4. Remote workers save money. Working costs money. From commuting expenses like train tickets or gas to business-casual office attire and eating out for lunch, we spend a lot of money on work-related stuff.
While these things might be factored in during a salary negotiation, wouldn’t it be nicer if you didn’t need to spend your hard-earned cash on a pair of pants you’ll never wear outside of the conference room?
Remote work means these expenses disappear (or at least makes them much, much lower). You no longer need to pay for that monthly train pass, and you don’t need to pick out a different outfit for every day of the week—meaning you can put that money towards something you really care about:
In some cities, working from home can save you upwards of $500 in commute costs.
That free time also means you have more time to put into side projects, second jobs, or even continuing education. Although it’s not really “saving” you any money now, it could set you on a path to increasing your income in the future.
No wonder so many people are worried about paying for long-term care! Just look at the facts:
•70 percent of people turning age 65 will likely need some type of long-term care during their lives, according to the Administration on Aging
•Unfortunately, an American reaching age 65 today can expect to incur nearly $140,000 in future long-term care expenses, according to the Centers for Disease Control (CDC).
•Yet, Medicare doesn’t pay for services extending beyond 100 days in skilled nursing facilities.
•In fact, most people who need long-term care reside in private homes and receive their informal care from loved ones, according to the Congressional Budget Office.
•And by the time the youngest baby boomers turn 86, in 2050, the number of available family caregivers is expected to be nearly 60 percent lower than in 2013, according to the AARP Public Policy Institute. In light of these types of concerns, some people consider purchasing a traditional, stand-alone long-term care (LTC) insurance policy, designed to pay benefits when qualified expenses occur. Examples of situations in which benefit payment can be triggered include medical certification of a severe cognitive impairment or an inability to perform two of the six activities of daily living (eating, toileting, transferring, bathing, dressing, continence).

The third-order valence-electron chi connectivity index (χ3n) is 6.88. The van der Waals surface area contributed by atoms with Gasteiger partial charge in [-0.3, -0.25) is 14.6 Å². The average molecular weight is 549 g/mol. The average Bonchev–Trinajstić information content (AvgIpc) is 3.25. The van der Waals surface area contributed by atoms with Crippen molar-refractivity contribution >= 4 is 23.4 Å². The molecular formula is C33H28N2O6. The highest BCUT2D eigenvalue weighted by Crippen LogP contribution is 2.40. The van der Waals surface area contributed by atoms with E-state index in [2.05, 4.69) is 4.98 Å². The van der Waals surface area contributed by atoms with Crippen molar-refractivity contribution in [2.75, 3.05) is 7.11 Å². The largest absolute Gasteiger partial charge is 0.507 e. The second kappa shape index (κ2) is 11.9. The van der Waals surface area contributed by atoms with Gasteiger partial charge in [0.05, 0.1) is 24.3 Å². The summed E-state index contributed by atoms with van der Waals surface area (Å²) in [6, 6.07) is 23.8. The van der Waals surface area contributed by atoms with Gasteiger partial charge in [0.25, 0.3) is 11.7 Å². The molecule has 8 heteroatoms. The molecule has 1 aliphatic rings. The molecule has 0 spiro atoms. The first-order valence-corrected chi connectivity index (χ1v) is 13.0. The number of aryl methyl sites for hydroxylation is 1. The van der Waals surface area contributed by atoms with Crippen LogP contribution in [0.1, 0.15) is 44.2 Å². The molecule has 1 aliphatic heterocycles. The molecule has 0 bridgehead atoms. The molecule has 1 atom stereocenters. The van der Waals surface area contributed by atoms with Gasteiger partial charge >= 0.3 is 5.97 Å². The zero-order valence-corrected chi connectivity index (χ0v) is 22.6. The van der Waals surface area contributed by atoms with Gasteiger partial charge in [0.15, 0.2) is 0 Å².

However, the condition must be expected to impact the insured for a minimum of 90 days. Furthermore, far fewer LTC policies are available now than in years past, as many carriers have exited the market. Some people find the cost of the available LTC policies cost-prohibitive and seek more flexible, affordable solutions. Consider Combination Products Among the alternatives to traditional, stand-alone LTC products are combination products. These solutions include life insurance policies with built-in or available living benefit riders for long-term care specifically or for chronic illness (which often leads to the need for long-term care). These two types of riders are designed to allow the policy holder access to an accelerated portion of the life insurance policy’s death benefit (with a corresponding decrease in the death benefit), when the terms of the rider have been met. In other words, these products are structured as multi-purpose solutions and may represent the best value for some people. Learn about some of the differences between LTC riders and chronic illness (CI) riders on life insurance products – and why CI riders, in particular, may be the perfect choice to provide access to cash while living.
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Life insurance can help provide funds to meet your family’s immediate and ongoing needs in the event of either spouse’s premature death.
But how much life insurance do you actually need?
Use this handy worksheet to help determine how much life insurance you and your spouse need to help protect your family’s standard of living.